For a centrally-planned market that has long since lost the ability to discount the future, and certainly respond appropriately to geopolitical events, yesterday was a rough wake up call with a two punch stunner of not only the MH 17 crash pushing the Ukraine escalation into overdrive, but Israel's just as shocking land invasion of Gaza officially marking the start of a ground war, finally dragging global stocks out of their hypnotized slumber and pushing risk broadly lower across the globe, even if the now traditional USDJPY and AUDJPY ramp algos have woken up in the past few minutes and will be eager to pretend as if nothing ever happened.
If last week's big "Risk Off" event was the acute spike in heretofore dormant Portugese bank troubles (as a reference Banco Espirito Santo has a market cap at the close last night stood at around €2.1bn ($2.9bn), contrasting to Goldman Sachs ($78.1bn) and JP Morgan ($220.5bn)), then yesterday's acceleration in the Portuguese lender's troubles which as we reported have now spread to its holding company RioForte which is set to default, were completely ignored by the market. Today this has conveniently flipped, following a Diario Economico report that Banco Espirito Santo has the potential to raise capital from private investors. No detail were given but this news alone was enough to send the stock soaring by nearly 20% higher in early trading. Still, despite the "good", if very vague news (and RioForte is still defaulting), Bunds remained bid, supported by a good Bund auction, in part also dragged higher by Gilts, which gained upside traction after the release of the latest UK jobs report reinforced the view that there is plenty of spare capacity for the economy to absorb before the BoE enact on any rate rises. Also of note, touted domestic buying resulted in SP/GE 10y yield spread narrowing, ahead of bond auctions tomorrow.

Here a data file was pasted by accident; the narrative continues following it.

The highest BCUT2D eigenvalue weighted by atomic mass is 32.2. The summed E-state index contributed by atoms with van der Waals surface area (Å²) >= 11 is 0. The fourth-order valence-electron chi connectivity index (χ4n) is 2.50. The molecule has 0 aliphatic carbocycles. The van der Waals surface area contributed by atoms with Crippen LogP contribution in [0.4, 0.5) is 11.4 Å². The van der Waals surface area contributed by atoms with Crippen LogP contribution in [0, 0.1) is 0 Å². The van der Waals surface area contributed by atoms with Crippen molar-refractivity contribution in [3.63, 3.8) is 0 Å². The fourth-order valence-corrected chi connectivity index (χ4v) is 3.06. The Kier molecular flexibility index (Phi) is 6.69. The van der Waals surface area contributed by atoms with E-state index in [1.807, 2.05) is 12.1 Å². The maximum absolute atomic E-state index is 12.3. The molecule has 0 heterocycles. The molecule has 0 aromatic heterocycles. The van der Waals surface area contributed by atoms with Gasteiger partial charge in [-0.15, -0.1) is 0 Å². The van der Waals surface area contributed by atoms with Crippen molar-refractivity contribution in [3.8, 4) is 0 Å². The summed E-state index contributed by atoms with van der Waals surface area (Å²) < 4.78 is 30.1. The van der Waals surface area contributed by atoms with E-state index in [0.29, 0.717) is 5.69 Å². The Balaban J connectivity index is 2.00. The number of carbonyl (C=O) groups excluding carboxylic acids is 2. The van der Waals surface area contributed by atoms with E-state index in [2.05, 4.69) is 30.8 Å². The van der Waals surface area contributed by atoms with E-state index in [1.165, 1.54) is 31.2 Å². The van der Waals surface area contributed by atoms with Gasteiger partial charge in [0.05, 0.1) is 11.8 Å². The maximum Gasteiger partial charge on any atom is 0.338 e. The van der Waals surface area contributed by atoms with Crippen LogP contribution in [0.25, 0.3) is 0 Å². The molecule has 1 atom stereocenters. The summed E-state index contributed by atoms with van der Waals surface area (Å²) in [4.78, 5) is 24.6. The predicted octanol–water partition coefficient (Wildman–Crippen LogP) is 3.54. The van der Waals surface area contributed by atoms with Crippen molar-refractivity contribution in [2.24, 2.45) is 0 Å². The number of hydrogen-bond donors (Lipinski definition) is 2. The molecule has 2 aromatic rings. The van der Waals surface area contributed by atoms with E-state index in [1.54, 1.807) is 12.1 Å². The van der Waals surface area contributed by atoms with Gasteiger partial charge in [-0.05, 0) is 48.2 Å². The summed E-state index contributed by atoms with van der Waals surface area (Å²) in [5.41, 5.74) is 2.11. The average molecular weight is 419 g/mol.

The current elevation in asset prices is clearly beginning to reach levels of exuberance particularly in high yield "junk" bonds (and small caps). This time, like every other time before, will eventually end the same. However, while this time "is not different" in terms of outcome, the fundamental level from which the eventual "reversion to the mean" occurs will likely surprise most of the mainstream "bullish" clergy. Take a step back from the media, and Wall Street commentary, for a moment and make an honest assessment of the financial markets today. If your job is to "bet" when the "odds" of winning are in our favor, then exactly how "strong" is the fundamental hand you are currently betting on? (and are you willing toi bet your retirement on it?)
The Fed spends an inordinate amount of time focusing on increasing Lending with the idea that loan growth increases economic activity. Is it possible that it is Interest Income derived from Savings that is more important to economic growth?
A nervous peace prevails in the financial markets as central banks sit on their throne, fingers at the ready on the liquidity switch. As UBS' Bhanu Baweja notes, most volatility buyers have been 'rolled' into their graves. As they have explicitly targeted risk premia in addition to rates, a lot more hangs on the monarchs of monetary policy today than it has in previous cycles. While growth and inflation are both low, they are not necessarily uncertain; and although every crisis is different, certain patterns tend to repeat and certain events have reliably driven volatility higher.